Principles? Guidelines? Who Cares?

John Paul Woodley, Jr.
Authored by: John Paul Woodley, Jr. Former Assistant Secretary of the Army for Civil Works

June 15, 2009

In a little-noticed section of the massive 2007 Army Corps of Engineers water project authorization bill, Congress mandated that the Army revise the Reagan-era “Economic and Environmental Principles and Guidelines for Water and Related Land Resources Implementation Studies” (surely a title only a bureaucrat could love!), which had governed federal water project planning for 24 years.  The mandate gave the Army two years to do the job.

So, what are the “Principles and Guidelines?”  Produced in 1983 by the now-defunct US Water Resources Council, a cabinet-level interagency group chaired at the time by Interior Secretary James Watt, the Principles and Guidelines essentially tell federal water project planners what to do.  They set out what types of plans to produce, and how to choose among competing alternatives to recommend projects that address water resource needs.

The “P & G” is the water project planner’s most fundamental reference.  Any time a new reservoir, levee, or navigation project is being planned, the P & G come into play.  They tell the planner how to define the federal interest in the project and how the federal interest is distinguished from the local interest.  They also tell the planner exactly how to measure project outputs against costs to arrive at a recommendation for federal funding.

The 1983 P & G dictated that “national economic development” was the goal of federal water policy.  The economic development benefits had to be environmentally acceptable; that is, environmental impacts were to be avoided, minimized, and mitigated.  In short, the 1983 P & G did not recognize any federal role in improving the functions of natural systems at all.

By the late 1990s the limitations of this approach were apparent to many observers.  Starting with the movement to restore the Florida Everglades, more and more people were advocating for a federal role in environmental restoration, especially in areas where federal projects had themselves altered natural systems and led to outcomes their designers had not anticipated or planned for.  Congress began to authorize the Corps of Engineers to undertake planning and construction of projects specifically designed to improve the environmental performance of aquatic ecosystems.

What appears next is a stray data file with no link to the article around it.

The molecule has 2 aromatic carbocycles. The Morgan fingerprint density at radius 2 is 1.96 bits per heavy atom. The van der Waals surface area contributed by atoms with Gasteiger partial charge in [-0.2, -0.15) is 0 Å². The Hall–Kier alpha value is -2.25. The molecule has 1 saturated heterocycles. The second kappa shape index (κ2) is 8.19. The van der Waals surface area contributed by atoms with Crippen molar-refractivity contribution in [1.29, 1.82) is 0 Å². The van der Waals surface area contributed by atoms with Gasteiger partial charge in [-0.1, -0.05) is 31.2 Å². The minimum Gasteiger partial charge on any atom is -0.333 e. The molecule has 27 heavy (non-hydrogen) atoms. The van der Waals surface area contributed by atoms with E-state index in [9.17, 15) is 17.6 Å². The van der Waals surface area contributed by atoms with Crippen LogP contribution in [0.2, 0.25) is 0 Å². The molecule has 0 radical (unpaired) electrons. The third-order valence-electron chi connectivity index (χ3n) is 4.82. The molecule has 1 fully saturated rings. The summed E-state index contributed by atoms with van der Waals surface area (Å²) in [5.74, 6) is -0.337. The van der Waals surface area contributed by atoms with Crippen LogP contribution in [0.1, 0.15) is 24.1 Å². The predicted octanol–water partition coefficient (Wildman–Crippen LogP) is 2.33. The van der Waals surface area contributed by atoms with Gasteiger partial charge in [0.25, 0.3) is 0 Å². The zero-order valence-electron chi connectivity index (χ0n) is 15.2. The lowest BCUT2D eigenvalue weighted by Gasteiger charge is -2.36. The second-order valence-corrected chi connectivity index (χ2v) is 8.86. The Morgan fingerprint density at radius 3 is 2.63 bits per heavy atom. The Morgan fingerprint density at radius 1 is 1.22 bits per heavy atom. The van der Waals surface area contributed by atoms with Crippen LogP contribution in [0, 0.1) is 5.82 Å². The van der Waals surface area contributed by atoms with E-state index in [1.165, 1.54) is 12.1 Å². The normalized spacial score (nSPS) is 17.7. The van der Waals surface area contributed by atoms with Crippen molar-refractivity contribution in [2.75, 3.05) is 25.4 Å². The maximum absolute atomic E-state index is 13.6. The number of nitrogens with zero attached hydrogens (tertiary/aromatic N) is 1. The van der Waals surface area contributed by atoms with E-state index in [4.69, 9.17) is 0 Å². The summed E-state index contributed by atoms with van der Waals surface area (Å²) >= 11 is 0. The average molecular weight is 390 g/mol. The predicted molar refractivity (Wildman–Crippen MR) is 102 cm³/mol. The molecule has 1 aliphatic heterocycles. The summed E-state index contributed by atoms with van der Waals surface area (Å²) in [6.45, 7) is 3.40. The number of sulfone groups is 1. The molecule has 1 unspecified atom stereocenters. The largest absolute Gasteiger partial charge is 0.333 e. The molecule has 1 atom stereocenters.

Since they don’t have economic development outputs, these projects could not be analyzed using the 1983 P & G.  Federal planners were forced to operate under a blanket exception to policy, and develop new measurement schemes to compare costs and benefits of ecosystem restoration projects.  Even today, these new schemes are a work in progress, and there is no well-defined concept available for assessing the environmental benefits of alternatives for ecosystem restoration projects.  This translates into massive uncertainty about what kind of projects will be approved for federal funding.

Congress addressed this problem in the Water Resources Development Act of 2007.  The Act directed the Secretary of the Army to revise the principles and guidelines, with the restoration of the functions of natural systems among the appropriate purposes for federal water resources projects.  Since these revisions are to be issued by the Secretary of the Army they will be applicable only to the Corps of Engineers.  The multi-agency Water Resources Council that issued the 1983 P & G still exists on paper, but has no budget and no staff.  However, the President may decide to go beyond the terms of the Congressional mandate and produce revisions applicable to all federal executive agencies by executive order.  Even if the revisions formally apply only to Corps projects (representing about $2 Billion annually in construction) they could still be referenced by other federal agencies.